S. Austin Allibone, comp. Prose Quotations from Socrates to Macaulay. 1880.
There is another kind of virtue that may find employment for those retired hours in which we are altogether left to ourselves and destitute of company and conversation; I mean that intercourse and communication which every reasonable creature ought to maintain with the great Author of his being. The man who lives under an habitual sense of the divine presence keeps up a perpetual cheerfulness of temper, and enjoys every moment the satisfaction of thinking himself in company with his dearest and best of friends. The time never lies heavy upon him: it is impossible for him to be alone. His thoughts and passions are the most busied at such hours when those of other men are the most inactive. He no sooner steps out of the world but his heart burns with devotion, swells with hope, and triumphs in the consciousness of that presence which everywhere surrounds him; or, on the contrary, pours out its fears, its sorrows, its apprehensions, to the great Supporter of its existence.
It has been observed by some writers, that man is more distinguished from the animal world by devotion than by reason, as several brute creatures discover in their actions something like a faint glimmering of reason, though they betray in no single circumstance of their behaviour anything that bears the least affinity to devotion. It is certain, the propensity of the mind to religious worship, the natural tendency of the soul to fly to some superior being for succour in dangers and distresses, the gratitude to an invisible superintendent which arises in us upon receiving any extraordinary and unexpected good fortune, the acts of love and admiration with which the thoughts of men are so wonderfully transported in meditating upon the divine perfections, and the universal concurrence of all the nations under heaven in the great article of adoration, plainly show that devotion or religious worship must be the effect of tradition from some first founder of mankind, or that it is conformable to the natural light of reason, or that it proceeds from an instinct implanted in the soul itself. For my own part, I look upon all these to be the concurrent causes; but whichever of them shall be assigned as the principle of divine worship, it manifestly points to a Supreme Being as the first author of it.
The devout man does not only believe, but feels, there is a Deity. He has actual sensations of him; his experience concurs with his reason; he sees him more and more in all his intercourses with him, and even in this life almost loses his faith in conviction.
An eminent degree and vigour of the religious affections, then, ought not to be denominated fanaticism, unless they arise from wrong views of religion, or are so much indulged as to disqualify for the duties of society. Within these limits, the more elevated devotional sentiments are, the more perfect is the character, and the more suited to the destination of a being who has, indeed, an important part to act here, but who stands on the confines of eternity.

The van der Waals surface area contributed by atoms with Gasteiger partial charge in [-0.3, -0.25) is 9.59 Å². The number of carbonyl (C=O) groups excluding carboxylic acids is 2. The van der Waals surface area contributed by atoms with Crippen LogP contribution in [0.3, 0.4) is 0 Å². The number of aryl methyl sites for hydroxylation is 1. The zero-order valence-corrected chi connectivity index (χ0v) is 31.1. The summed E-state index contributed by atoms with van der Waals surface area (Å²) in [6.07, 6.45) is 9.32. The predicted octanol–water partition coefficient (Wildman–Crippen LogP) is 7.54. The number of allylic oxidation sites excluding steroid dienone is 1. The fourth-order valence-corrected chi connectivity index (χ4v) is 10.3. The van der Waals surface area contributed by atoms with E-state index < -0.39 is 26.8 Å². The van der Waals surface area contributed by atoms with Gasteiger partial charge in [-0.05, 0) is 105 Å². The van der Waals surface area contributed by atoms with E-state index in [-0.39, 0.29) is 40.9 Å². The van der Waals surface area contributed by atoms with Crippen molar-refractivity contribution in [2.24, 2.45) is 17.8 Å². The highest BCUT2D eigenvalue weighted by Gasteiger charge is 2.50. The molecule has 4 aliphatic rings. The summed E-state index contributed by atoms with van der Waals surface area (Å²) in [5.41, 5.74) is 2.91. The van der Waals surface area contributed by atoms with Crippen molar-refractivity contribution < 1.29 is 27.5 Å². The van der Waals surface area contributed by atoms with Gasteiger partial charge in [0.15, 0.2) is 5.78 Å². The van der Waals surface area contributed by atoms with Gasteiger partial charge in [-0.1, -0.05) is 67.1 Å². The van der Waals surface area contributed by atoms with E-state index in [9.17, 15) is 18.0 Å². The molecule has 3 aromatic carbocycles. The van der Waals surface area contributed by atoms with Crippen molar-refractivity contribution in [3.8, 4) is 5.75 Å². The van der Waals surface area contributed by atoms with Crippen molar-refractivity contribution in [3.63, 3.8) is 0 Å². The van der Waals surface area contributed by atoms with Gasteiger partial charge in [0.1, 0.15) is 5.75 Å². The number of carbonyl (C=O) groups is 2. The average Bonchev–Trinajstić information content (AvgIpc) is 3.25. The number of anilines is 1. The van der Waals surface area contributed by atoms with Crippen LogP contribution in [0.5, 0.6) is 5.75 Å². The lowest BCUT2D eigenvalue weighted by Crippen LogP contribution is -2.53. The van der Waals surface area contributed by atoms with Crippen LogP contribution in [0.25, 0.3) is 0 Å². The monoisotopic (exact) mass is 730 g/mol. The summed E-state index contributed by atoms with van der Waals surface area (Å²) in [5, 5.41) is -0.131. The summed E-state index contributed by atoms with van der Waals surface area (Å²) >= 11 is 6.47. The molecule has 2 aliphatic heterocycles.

Let no pious ear be offended if I advance, in opposition to many authorities, that poetical devotion cannot often please. The doctrines of religion may indeed be defended in a didactic poem; and he who has the happy power of arguing in verse will not lose it because his subject is sacred. A poet may describe the beauty and the grandeur of nature, the flowers of the spring and the harvests of autumn, the vicissitudes of the tide and the revolutions of the sky, and praise the Maker for his works, in lines which no reader shall lay aside. The subject of the disputation is not piety, but the motives to piety; that of the description is not God, but the works of God.
Contemplative piety, or the intercourse between God and the human soul, cannot be poetical. Man, admitted to implore the mercy of his Creator and plead the merits of his Redeemer, is already in a higher state than poetry can confer.
The essence of poetry is invention; such invention as, by producing something unexpected, surprises and delights. The topics of devotion are few, and being few are universally known; but, few as they are, they can be made no more; they can receive no grace from novelty of sentiment, and very little from novelty of expression.
There is something so natively great and good in a person that is truly devout, that an awkward man may as well pretend to be genteel, as a hypocrite to be pious. The constraint in words and actions are equally visible in both cases; and anything set up in their room does but remove the endeavours farther off from their pretensions. But, however the sense of true piety is abated, there is no other motive of action that can carry us through all the vicissitudes of life with alacrity and resolution.